Beauty and Truth in Sorrow – Part 1

Mary TeckYear of the Pilgrim

The following selection of poetry was written by Well-Read Mom member Josephine Corr-Elsenpeter, from her larger collection of poems entitled “Beauty and Truth in Sorrow”. They are posted now in honor of National Pregnancy and Infant Loss day, on October 15th. A second selection will be posted next week. The Cup The precious gift you sent to me Was wrapped in swaddled pink   Her lips were sealed in quiet adieu The cup of sin she would not drink   Her eyes were shut in peaceful sleep Carnal desires were not bequeathed   Her heart laid still within her chest Warm from the womb that paired as her tomb   This wholesome cup of suffering from which I was chosen to drink   Was the ultimate paradox of life and death For which I was forced to think   This was sin at its worst For the devil a succulent taste of Hell   And salvation at its finest For Jesus wanted to pass but did drink His cup well   Burden Avoiding the unavoidable Discussion of death Of the long-awaited daughter The day is coming The day will pass Few will be wiser Fewer still know what to say … Read More

Questions to the Mothers of Saints

Mary TeckYear of the Pilgrim

October 15th is National Pregnancy and Infant Loss day. Here at the Well-Read Mom blog, we want to take the month of October to honor and acknowledge all mothers and families that have mourned the loss of a child with beautiful posts written by our members. This week we have a reflection, “Questions to the Mother’s of Saints” by Margaret Pauwels, found originally in the ‘Year of the Mother’ Journal. When are you having children? How many children do you have? Aren’t you about ready for another one? Are you having any more? Are you done? Why do you want more? Are you trying for a girl this time? Why do you need another one? Why can’t you be happy with the children you have? Don’t you think you are a little too old to keep trying? Do you think maybe the miscarriages are God’s way of telling you have enough? Don’t you know everything happens for a reason? Why would the next time be any different? Why don’t you just adopt? Why do you need more children why you already have three? Why would this pregnancy be different?Why would you expect to carry to term? Did you try reading … Read More

Tobit’s Dog – A Book Review

Mary TeckYear of the Pilgrim

 Have you ever reached the end of a book to find yourself feeling a little sad that it was finished; as if you were saying goodbye to good friends? That is how I felt as I closed Tobit’s Dog, by Michael Nicholas Richard. Tobit’s Dog is a novel based on the beautiful Old Testament book of Tobit. I had never read Tobit in its entirety, and decided to do so before reading the novel. As I moved on to Tobit’s Dog, I quickly discovered how creatively and thoughtfully the author brought the Biblical book into the Twentieth Century. The story is about the Messager family (a black family living in North Carolina during the Great Depression) and their many trials, sufferings, and joys. I immediately connected with Tobit Messager, his wife Anna, his son Tobias and of course his faithful companion Okra. Tobit was a hard working man of faith. He was respected by those who knew him well; however being a black, Catholic man in the south didn’t make life easy for him. After losing a good job Tobit made his living by finding things at the dump to fix up and sell. Anna cleaned houses to help. Hardships continued to find … Read More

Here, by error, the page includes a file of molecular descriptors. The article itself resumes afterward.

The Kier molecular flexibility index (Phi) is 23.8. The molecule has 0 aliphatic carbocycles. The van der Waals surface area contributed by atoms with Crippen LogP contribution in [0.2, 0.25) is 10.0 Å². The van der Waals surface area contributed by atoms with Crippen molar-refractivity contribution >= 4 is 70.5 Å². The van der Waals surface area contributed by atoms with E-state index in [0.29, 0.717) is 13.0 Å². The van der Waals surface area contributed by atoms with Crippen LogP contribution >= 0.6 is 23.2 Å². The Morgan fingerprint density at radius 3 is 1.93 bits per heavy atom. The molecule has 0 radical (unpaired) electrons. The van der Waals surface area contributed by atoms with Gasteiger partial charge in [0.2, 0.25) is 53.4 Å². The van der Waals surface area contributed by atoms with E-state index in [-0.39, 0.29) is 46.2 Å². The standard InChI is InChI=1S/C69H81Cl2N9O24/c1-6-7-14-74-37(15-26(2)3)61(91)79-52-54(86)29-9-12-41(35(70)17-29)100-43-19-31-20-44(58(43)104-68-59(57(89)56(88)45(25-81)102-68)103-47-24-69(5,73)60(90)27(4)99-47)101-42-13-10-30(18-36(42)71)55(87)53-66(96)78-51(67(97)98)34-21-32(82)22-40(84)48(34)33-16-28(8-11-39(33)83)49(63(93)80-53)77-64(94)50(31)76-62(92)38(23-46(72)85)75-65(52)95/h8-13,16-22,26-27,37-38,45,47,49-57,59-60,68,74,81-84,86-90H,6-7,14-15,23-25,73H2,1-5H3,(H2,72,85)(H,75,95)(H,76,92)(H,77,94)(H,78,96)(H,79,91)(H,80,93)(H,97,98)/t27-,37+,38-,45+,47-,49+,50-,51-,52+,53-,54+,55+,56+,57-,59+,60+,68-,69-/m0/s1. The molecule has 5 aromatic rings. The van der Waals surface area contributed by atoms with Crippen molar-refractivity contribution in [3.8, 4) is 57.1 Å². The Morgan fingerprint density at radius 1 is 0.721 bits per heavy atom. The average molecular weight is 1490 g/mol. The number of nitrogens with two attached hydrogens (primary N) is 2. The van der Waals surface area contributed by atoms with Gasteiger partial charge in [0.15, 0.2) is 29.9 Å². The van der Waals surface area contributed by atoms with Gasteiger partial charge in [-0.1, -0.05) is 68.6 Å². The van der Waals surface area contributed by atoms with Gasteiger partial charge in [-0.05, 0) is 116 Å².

How Reading Frankenstein Changed the Way I Work and Study

Mary TeckYear of the Pilgrim

By Margaret Stokman When I glanced at my literature syllabus and saw the title Frankenstein, I thought “Oh, cool, the horror story.” When I started reading the novel, however, two things surprised me: First of all, the name Frankenstein doesn’t refer to the monster; Victor Frankenstein is the scientist who created the monster. Second, the horror of the novel for me didn’t have to do at all with the monster, but with Victor Frankenstein’s loss of freedom – this is the unexpected horror that I encountered within the story. Although the title that is most common to us is Frankenstein, the book is also called, The Modern Prometheus. Prometheus is a character from Greek mythology who steals fire from the gods and ends up chained to a rock and tortured for the rest of his life. Shelley claimed that the book was a “warning about the effects of letting oneself be controlled by ambition and losing control over its own possibilities.” Therefore, what is fire for Prometheus is finding the spark of life for Frankenstein. The novel is fascinating and fun to read, but I wondered what this science fiction story could have to do with my life as a high-schooler, studying and … Read More

How to Read a Book – Part 2

Mary TeckYear of the Pilgrim

By Alison Solove Visit Part 1 to learn about the first two types of reading. Mortimer Adler provides almost 150 pages of suggestions for analytical reading in How to Read a Book. We’re going to focus on the one I find the most useful for analytically reading novels, marking up a book: Whenever possible, buy your own copy of a book you intend to read analytically. You can always make use of book sales or used copies online. If you can’t buy the book, find a notebook or pad of paper where you can make observations and ask questions about what you read. As you read, underline or box any passages you find especially compelling. Pause and ask yourself why. Record your thoughts in the margins. If you have questions while you’re reading—and you almost certainly will—write them down in the margins. Why did the character act in a certain way? Why did the author decide to have a particular thing happen to a character? Recall what the blurbs had to say about why this book is worth reading. Make note of any observations you have about the meaning of the book in the margins or the end papers. If … Read More